We all feel angry at times for different reasons. Anger is a very powerful emotion, a physical and mental response to a threat, attack, and disappointment. You might feel like shouting, punching the wall or even breaking things. Anger can also be a force for good and isn’t always negative. It helps us to stand up for ourselves in the face of injustice and in some cases, prompts us to make positive changes in our lives. Intense and uncontrolled anger on the other hand can be problematic, and if not dealt with in a healthy way, can affect our relationships, daily life and mental well-being.
Mismanaged anger is accompanied by a flood of stress chemicals and other metabolic changes which can have detrimental effects on health.
Some of the long-term and short-term health problems include:
- Heart Attack
- Increased anxiety
- Headaches and backaches
- High blood pressure
- Skin problems such as eczema, rashes, acne
- Gastrointestinal problems such as ulcers, irritable bowel syndrome
Evidence suggests that people, who manage their anger in a healthy way, are more likely to have better physical and mental health, feel positive, enjoy relationships with the people around them, solve problems and achieve their goals.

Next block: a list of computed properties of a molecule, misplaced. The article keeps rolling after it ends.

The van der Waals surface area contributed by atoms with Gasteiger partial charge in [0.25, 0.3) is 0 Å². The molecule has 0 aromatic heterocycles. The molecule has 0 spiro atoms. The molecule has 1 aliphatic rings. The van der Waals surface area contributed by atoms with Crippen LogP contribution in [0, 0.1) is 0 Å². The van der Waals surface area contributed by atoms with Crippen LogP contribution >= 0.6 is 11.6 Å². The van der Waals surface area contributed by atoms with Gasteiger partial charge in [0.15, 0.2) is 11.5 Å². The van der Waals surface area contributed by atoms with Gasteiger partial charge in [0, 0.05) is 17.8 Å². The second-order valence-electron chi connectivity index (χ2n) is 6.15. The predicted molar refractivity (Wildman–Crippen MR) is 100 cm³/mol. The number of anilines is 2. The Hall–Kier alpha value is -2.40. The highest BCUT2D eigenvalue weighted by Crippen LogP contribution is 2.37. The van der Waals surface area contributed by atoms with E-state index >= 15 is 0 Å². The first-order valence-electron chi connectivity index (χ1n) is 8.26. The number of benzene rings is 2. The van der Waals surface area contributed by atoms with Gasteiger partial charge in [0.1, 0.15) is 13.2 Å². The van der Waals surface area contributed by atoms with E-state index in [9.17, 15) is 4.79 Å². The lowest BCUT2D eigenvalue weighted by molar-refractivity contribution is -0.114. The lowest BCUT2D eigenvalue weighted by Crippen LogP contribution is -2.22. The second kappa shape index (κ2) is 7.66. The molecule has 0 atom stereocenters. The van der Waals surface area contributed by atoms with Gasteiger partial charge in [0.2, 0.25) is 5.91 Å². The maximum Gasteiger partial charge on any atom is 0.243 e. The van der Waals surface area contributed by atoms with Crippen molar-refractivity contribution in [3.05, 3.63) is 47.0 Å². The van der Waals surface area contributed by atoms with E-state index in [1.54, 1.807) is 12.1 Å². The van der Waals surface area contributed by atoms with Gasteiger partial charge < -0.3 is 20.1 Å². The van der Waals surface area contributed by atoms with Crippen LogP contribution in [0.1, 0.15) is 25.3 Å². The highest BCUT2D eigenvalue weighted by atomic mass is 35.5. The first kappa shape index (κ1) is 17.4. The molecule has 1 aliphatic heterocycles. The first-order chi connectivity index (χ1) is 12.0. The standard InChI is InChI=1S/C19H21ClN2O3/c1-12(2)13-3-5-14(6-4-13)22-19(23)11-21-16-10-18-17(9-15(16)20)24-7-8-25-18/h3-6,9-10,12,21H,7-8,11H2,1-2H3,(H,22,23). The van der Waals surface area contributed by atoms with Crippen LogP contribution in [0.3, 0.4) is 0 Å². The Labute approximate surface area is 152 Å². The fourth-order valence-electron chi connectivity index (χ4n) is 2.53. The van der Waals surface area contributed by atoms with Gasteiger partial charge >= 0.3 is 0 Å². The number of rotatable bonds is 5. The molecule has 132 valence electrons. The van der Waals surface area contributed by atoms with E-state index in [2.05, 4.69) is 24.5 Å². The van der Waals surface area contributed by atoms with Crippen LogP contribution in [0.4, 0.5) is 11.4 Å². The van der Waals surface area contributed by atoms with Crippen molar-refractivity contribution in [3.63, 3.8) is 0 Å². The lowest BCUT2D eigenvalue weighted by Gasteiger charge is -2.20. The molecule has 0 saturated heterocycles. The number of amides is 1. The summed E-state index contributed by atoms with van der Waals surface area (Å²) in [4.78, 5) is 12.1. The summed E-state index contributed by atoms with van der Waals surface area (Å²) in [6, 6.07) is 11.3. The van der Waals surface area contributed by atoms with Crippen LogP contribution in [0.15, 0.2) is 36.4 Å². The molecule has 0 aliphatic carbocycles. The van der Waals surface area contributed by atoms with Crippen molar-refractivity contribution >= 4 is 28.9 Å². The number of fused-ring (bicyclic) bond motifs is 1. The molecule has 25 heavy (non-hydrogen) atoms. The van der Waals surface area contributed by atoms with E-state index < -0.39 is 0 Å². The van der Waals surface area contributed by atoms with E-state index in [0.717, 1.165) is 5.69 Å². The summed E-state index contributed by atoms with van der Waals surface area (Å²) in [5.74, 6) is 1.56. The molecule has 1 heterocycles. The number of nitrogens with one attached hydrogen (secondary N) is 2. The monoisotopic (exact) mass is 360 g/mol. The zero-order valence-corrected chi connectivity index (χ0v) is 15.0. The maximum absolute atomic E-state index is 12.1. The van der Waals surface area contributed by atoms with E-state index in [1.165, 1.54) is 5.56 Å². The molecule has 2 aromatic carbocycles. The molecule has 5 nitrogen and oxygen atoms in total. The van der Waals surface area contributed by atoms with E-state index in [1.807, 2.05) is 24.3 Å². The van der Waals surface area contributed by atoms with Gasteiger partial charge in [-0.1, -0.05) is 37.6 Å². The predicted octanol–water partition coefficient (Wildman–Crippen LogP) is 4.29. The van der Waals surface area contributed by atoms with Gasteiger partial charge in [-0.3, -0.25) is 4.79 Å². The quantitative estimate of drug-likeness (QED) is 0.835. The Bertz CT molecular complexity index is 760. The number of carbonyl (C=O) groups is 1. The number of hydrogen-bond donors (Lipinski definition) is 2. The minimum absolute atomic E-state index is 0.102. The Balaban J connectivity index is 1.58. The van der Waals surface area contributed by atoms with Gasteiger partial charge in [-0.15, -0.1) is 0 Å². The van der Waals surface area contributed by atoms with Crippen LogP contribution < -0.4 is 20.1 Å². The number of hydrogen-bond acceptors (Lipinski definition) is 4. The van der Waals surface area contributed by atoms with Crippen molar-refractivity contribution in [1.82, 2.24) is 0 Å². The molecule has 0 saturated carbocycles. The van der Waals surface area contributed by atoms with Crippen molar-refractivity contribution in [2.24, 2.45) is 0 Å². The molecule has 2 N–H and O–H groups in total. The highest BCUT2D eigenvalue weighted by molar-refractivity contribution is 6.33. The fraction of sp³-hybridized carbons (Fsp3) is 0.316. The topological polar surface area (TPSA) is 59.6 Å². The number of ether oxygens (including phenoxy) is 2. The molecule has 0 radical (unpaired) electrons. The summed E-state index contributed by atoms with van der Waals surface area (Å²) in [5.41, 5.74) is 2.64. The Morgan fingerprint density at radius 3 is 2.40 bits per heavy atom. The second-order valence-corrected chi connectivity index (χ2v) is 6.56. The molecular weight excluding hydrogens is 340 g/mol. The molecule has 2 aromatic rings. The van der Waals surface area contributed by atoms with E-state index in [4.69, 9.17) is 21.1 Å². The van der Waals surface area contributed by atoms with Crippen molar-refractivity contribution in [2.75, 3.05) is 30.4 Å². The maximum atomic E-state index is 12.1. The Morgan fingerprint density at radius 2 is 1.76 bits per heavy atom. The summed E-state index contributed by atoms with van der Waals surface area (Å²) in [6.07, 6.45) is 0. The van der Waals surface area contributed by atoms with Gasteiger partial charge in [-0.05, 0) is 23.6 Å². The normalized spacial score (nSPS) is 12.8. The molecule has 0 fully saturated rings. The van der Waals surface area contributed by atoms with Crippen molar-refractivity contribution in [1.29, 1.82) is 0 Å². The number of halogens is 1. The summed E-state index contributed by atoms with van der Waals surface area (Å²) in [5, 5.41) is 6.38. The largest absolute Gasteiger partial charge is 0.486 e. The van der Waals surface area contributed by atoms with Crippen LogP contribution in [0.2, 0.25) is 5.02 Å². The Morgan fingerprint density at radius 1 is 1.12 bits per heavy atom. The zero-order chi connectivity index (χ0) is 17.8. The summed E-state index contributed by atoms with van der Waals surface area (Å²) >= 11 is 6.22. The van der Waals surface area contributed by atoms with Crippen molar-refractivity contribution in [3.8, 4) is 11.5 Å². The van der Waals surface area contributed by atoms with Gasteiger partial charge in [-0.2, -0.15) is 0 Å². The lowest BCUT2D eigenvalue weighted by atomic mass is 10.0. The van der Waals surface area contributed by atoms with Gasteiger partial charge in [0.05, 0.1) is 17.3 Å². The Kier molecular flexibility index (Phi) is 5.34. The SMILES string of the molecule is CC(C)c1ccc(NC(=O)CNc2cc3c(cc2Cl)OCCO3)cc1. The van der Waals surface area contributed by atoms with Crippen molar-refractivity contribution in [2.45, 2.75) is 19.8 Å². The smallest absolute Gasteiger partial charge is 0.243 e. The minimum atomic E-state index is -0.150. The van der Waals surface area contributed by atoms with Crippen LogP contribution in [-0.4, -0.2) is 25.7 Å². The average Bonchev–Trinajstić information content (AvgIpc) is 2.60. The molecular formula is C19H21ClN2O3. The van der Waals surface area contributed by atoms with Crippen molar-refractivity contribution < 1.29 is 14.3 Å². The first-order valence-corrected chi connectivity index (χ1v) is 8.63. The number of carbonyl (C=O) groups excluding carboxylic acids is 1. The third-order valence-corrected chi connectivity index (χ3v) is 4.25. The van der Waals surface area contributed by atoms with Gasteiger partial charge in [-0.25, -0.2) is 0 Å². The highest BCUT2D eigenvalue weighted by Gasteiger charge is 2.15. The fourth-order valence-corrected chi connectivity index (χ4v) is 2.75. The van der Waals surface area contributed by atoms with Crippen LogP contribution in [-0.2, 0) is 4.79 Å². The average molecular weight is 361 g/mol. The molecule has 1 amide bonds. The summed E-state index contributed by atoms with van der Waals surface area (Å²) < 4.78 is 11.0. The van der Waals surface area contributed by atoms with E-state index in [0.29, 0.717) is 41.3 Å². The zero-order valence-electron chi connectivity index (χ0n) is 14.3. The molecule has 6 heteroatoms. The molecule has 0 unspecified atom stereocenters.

Bottling up your anger isn’t good either; express your anger in a healthy way.
- If you feel out of control, develop the ability to walk away from a situation that is causing anger until you cool down.
- Pause. And think about the consequences of exploding in a rage and then choose how to respond.
- Even if you’re in the middle of an argument, it is never too late to take a deep breath and give rational thinking time to kick in.
- Identify the problem; come up with different strategies on how to remedy the situation.
Long-term Anger Management
It may take some time for you to modify the way in which you express your anger. Suggestions include:
- Learn relaxation techniques, such as meditation and yoga.
- Own up to your anger and try to get to the bottom of what is really bothering you.
- Exercise regularly: Studies have shown that exercise can improve your mood and reduce stress levels.
- Consider assertiveness training; learn about techniques of conflict resolution.
- Write down how you feel about your anger outburst, this can help you understand how and why you get mad.
- Eat a balanced diet and avoid abusing alcohol and drugs.
- If you are worried about your anger, see a counselor or a psychologist.